Re: Monstera with glaucous spadices


Todd and Peter:  I don't really know which of you this message is going
to but there are species of Monstera with glaucous spadices but Monstera
can not be easily determined from a brief description.  Even a photo
would be helpful.  
	Tom Croat

t
o> 
> Todd
> 
> Saw your mail about Rhaphidophora vs Philodendron and felt driven to 
> put finger to keyboard. Rhaphidophora hasn't been 'retired' in favour of 
> Philodendron. Both are 'good' genera and are, in fact, not even closely 
> related (other than both being in Araceae). 
> 
> Rhaphidophora is in tribe Monstereae along with Monstera, Scindapsus, 
> Rhodospatha, Amydrium, Alloschemome, Stenospermation and 
> Epipremnum. Tribe Monstereae is grouped with tribes Spathiphylleae 
> (Spathiphyllum & Holochlamys), Anadendreae (Anadendrum) and
> Heteropsideae (Heteropsis) in subfamily Monsteroideae.
> Philodendron is the only genus in tribe Philodendreae and is most 
> closely related to tribes Homalomeneae (Furtadoa and Homalomena) and 
> Anubiadeae (Anubias) and probably also linked to tribe Culcasieae 
> (Culcasia and Cercestis (including Rhektophyllum)), and belongs to 
> subfamily Aroideae.
> 
> Having bored most subscribers silly with the above, the question 
> remains as to what the plant in Huntington is.
>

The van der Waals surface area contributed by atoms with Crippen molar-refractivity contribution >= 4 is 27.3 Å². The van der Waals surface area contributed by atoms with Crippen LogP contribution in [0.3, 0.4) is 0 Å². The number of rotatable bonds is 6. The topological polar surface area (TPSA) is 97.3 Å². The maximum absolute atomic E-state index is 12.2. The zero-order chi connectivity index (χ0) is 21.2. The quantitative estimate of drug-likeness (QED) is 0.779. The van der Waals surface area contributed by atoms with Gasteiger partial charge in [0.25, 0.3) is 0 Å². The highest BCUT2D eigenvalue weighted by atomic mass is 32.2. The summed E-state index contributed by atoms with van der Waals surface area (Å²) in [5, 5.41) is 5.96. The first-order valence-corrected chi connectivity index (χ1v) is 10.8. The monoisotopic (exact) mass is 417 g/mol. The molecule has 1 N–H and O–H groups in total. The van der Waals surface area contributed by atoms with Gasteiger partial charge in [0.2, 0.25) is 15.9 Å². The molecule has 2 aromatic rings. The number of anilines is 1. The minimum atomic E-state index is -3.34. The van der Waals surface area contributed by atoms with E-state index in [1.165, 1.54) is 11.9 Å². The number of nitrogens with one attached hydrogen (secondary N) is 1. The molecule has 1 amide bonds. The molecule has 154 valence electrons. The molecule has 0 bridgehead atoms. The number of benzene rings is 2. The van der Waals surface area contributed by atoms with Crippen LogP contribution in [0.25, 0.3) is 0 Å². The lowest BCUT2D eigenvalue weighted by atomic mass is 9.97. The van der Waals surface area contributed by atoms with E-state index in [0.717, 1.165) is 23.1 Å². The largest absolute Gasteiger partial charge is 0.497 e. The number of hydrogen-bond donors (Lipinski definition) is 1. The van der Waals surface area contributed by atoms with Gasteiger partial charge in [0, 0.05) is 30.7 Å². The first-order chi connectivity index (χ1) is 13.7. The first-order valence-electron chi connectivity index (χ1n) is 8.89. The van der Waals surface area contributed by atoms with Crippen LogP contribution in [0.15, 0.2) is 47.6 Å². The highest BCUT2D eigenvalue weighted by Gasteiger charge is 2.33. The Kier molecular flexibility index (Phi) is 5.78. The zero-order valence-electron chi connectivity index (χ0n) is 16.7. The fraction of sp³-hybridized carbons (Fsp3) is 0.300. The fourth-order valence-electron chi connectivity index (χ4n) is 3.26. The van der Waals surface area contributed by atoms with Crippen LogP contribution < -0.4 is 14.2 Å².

> >From your description of the leaves and, especially, the glaucous 
> infructescences, I would GUESS that the plant IS Rhaphidophora 
> decursiva (tropical and subtropical Himalaya, extending to N. 
> Thailand, N. Vietnam, Laos and 'tropical' China). However, I'd need to see a 
> specimen of the leaf and a ripe infructescence to be sure. If it is 
> a Rhaphidophora then each ovary of the fruit would contain many small 
> ellipsoid seeds with a smooth, rather brittle, seed coat. 
> 
> Another  possibility is that it could be Epipremnum pinnatum is one 
> of its MANY manifestations. Plants of E. pinnatum from Cebu, 
> Philippines, are notably glaucous, especially the infructescences. 
> However, the lack of leaf lamina perforations doesn't support this 
> being E. pinnatum, which is invariably perforate. Alternatively, it 
> might be a Monstera. Although I am not aware of a species with 
> glaucous infructescences, I don't know  Monstera at all well and 
> you'd be best asking Tom Croat if there are any Monstera that might 
> fit the bill.
> 
> Pete
> 
> P. Boyce
> Herbarium
> RBG Kew
> p.boyce@lion.rbgkew.org.uk
> 
> 
> 
> 



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